Problem of student violence


Student violence towards other students, teachers and school staff in Oklahoma’s elementary schools is a growing problem.

Retired educator Sen. Ron Sharp is the author of Senate Bill 81 to address the issue by lowering the grade level from sixth to third at which students can be subject to out-of-school suspension for violent behavior or threats.  The Senate Education Committee approved the measure last week.

“Teachers aren’t licensed counselors but every day they’re faced with children acting out from abuse, divorces, neglect and other issues, and it’s happening in elementary schools,” said Sharp, R-Shawnee.  “Not only is this a distraction in the classroom but it can also be dangerous when children act out in rage overturning chairs, tables and in some cases hitting, shoving or in some other way assaulting others or threatening to harm them.  We have a responsibility to ensure the safety of our classrooms and allowing out-of-school suspensions is one of the ways we can do that.”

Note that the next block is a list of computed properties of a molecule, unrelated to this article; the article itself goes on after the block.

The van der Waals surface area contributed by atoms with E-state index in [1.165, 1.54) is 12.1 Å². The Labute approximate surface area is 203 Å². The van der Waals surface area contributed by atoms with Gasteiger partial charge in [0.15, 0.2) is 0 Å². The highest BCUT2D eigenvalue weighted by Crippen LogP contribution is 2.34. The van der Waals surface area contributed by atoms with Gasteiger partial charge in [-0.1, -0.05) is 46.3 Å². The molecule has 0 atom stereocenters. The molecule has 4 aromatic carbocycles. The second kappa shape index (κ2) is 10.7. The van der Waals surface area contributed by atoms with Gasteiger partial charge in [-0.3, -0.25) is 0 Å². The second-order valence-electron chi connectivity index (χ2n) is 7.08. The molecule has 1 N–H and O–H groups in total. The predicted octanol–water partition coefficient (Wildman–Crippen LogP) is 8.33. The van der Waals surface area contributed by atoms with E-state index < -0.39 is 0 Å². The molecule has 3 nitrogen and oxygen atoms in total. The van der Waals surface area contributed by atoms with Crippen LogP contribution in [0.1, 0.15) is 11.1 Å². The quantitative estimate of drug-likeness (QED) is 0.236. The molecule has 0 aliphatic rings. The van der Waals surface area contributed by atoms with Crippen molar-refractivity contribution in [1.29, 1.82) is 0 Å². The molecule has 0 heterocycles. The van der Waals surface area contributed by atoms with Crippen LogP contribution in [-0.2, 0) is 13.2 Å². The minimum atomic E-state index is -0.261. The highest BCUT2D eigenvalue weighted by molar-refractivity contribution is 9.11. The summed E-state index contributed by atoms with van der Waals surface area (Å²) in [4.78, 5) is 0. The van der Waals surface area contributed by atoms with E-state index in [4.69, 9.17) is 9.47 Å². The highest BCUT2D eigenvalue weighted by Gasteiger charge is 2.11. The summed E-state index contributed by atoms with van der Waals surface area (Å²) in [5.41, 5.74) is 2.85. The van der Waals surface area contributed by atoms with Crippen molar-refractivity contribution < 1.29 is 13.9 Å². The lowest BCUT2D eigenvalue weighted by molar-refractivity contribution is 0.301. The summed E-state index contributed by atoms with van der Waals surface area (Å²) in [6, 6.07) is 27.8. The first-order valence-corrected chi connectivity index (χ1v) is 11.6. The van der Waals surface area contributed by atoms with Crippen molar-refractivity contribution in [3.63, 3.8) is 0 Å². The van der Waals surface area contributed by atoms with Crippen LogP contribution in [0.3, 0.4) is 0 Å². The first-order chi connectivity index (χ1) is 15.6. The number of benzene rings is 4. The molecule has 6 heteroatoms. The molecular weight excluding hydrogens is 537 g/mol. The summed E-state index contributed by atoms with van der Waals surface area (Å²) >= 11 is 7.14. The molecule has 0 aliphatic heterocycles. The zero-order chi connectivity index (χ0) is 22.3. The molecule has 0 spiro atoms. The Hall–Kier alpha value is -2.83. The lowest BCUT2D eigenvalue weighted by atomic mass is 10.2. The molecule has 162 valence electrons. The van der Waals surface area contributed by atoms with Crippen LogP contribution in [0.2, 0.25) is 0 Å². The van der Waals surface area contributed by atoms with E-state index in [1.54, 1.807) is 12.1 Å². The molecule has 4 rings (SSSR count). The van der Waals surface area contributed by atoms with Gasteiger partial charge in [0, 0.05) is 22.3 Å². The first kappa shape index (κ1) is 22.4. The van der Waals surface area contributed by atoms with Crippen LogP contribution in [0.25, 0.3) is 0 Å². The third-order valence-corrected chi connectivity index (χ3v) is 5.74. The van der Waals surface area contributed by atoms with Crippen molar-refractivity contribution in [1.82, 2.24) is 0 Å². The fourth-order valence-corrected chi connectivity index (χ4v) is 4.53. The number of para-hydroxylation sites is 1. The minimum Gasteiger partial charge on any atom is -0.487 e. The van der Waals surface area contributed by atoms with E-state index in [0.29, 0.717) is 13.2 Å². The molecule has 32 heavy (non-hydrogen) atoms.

Now, 6th-12th graders are subject to out-of-school suspension if they assault, attempt to cause physical bodily injury or act in a manner that could reasonably cause injury to an education employee or a person who is volunteering for the school. SB 81 adds third to fifth graders to the list.

The legislation was requested by Professional Oklahoma Educators (POE) who told Sharp that they were getting increasing reports of younger students (3rd-5th graders) being violent towards teachers and asked him to file legislation to protect them and other school employees.